Searle and language rules

Searle and language rules

June 27, 2021 Off By Felso

Searle talked about his actions on the theory of speech and action and mostly on the rules of language. It shows a connection with the “Wittgenstein tradition”, which is the meaning of speech action together with usage rules.

Searle, G.C.J. He accepted the distinction between regulatory and constitutive rules mentioned in “Linguistic Rules” by Midgley. Here, while the creator rules created a new course of action, the regulator also edited the rules in the already existing course of action. This is like governing traffic on the street with rules, but none of these rules are necessary for traffic. In contrast, the rules of the game of chess are constructive. In other words, if someone who plays chess does not know the (constitutive) rules of the game, he cannot play chess, at most he plays another game on the chessboard. Starting from Midgley’s “Linguistic Rules”, Searle claimed to define the rules he created for the basic elements of the theory of meaning and to create it through the constitutive rules of the language.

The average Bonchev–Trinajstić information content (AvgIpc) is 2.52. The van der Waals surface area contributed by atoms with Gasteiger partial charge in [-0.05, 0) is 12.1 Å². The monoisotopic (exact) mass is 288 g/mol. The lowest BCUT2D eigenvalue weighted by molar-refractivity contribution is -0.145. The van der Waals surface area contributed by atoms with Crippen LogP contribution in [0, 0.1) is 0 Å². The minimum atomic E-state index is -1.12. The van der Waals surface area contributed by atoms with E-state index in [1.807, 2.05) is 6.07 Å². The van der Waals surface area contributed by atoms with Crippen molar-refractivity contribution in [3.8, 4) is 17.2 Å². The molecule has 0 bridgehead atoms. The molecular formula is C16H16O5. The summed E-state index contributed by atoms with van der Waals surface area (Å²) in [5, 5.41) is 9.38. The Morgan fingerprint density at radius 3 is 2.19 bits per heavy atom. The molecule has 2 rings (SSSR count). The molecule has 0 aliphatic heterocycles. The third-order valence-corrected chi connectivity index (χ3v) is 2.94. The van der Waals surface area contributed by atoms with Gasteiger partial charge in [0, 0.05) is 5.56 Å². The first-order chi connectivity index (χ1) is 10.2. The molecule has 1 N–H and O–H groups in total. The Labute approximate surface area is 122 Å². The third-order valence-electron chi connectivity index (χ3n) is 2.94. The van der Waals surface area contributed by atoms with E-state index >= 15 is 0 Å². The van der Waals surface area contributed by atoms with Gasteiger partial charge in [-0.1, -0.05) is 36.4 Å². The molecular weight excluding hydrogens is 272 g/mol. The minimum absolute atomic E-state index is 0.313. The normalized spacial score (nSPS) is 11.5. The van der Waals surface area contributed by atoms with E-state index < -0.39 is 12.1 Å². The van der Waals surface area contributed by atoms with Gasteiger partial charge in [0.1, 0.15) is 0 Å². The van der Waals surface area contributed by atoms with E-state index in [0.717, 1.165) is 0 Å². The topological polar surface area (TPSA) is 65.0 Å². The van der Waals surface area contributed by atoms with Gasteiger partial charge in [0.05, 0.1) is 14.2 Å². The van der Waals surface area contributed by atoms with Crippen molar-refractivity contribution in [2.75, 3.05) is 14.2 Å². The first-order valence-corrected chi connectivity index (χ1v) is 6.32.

Searle states that “To speak a language is to perform language actions in connection with systems embellished with ground rules”. Although Wittgenstein’s later philosophy tends to defy rules, there is an important difference between the two philosophers. While Searle was trying to establish a systematic language rule, Wittgenstein was also opposed to the systematic formation of colloquial language. While Searle’s efforts to systematize the language in question were beneficial for linguistic studies, they remained controversial within the scope of language philosophy. Nevertheless, the question of how the formation and validity of some linguistic rules emerges may come to mind. These rules are debatable because (unlike game and traffic rules) they are not clearly stated or written down. On the contrary, language rules must imply in practice.

A person who uses his language well uses the rules of the language he uses without knowing why. The occurrence of such a problem confirms Donald Davidson’s rejection of the concept of rule. Robert Brandon, on the other hand, insisted on the concept of rule and tried to prove how linguistic rules exist in line with a common practice.